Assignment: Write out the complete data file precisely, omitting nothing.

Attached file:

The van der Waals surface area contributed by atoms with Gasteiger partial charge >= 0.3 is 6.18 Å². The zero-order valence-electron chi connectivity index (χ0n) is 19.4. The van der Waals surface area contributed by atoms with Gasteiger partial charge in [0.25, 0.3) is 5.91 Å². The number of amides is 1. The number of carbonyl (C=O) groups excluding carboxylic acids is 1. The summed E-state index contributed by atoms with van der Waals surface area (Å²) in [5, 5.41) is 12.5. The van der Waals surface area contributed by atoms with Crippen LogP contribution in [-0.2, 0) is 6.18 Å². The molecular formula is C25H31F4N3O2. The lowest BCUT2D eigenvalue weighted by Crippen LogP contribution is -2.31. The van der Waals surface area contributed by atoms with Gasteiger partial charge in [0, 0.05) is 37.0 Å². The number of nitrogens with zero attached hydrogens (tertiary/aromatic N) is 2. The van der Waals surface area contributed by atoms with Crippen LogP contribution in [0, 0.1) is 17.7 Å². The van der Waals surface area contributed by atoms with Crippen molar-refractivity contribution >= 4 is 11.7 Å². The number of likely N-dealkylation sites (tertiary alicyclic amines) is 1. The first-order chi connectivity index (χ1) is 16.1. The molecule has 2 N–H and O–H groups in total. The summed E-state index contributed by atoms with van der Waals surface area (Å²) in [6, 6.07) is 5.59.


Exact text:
The van der Waals surface area contributed by atoms with Gasteiger partial charge >= 0.3 is 6.18 Å². The zero-order valence-electron chi connectivity index (χ0n) is 19.4. The van der Waals surface area contributed by atoms with Gasteiger partial charge in [0.25, 0.3) is 5.91 Å². The number of amides is 1. The number of carbonyl (C=O) groups excluding carboxylic acids is 1. The summed E-state index contributed by atoms with van der Waals surface area (Å²) in [5, 5.41) is 12.5. The van der Waals surface area contributed by atoms with Crippen LogP contribution in [-0.2, 0) is 6.18 Å². The molecular formula is C25H31F4N3O2. The lowest BCUT2D eigenvalue weighted by Crippen LogP contribution is -2.31. The van der Waals surface area contributed by atoms with Gasteiger partial charge in [0, 0.05) is 37.0 Å². The number of nitrogens with zero attached hydrogens (tertiary/aromatic N) is 2. The van der Waals surface area contributed by atoms with Crippen LogP contribution in [0, 0.1) is 17.7 Å². The van der Waals surface area contributed by atoms with Crippen molar-refractivity contribution >= 4 is 11.7 Å². The number of likely N-dealkylation sites (tertiary alicyclic amines) is 1. The first-order chi connectivity index (χ1) is 16.1. The molecule has 2 N–H and O–H groups in total. The summed E-state index contributed by atoms with van der Waals surface area (Å²) in [6, 6.07) is 5.59.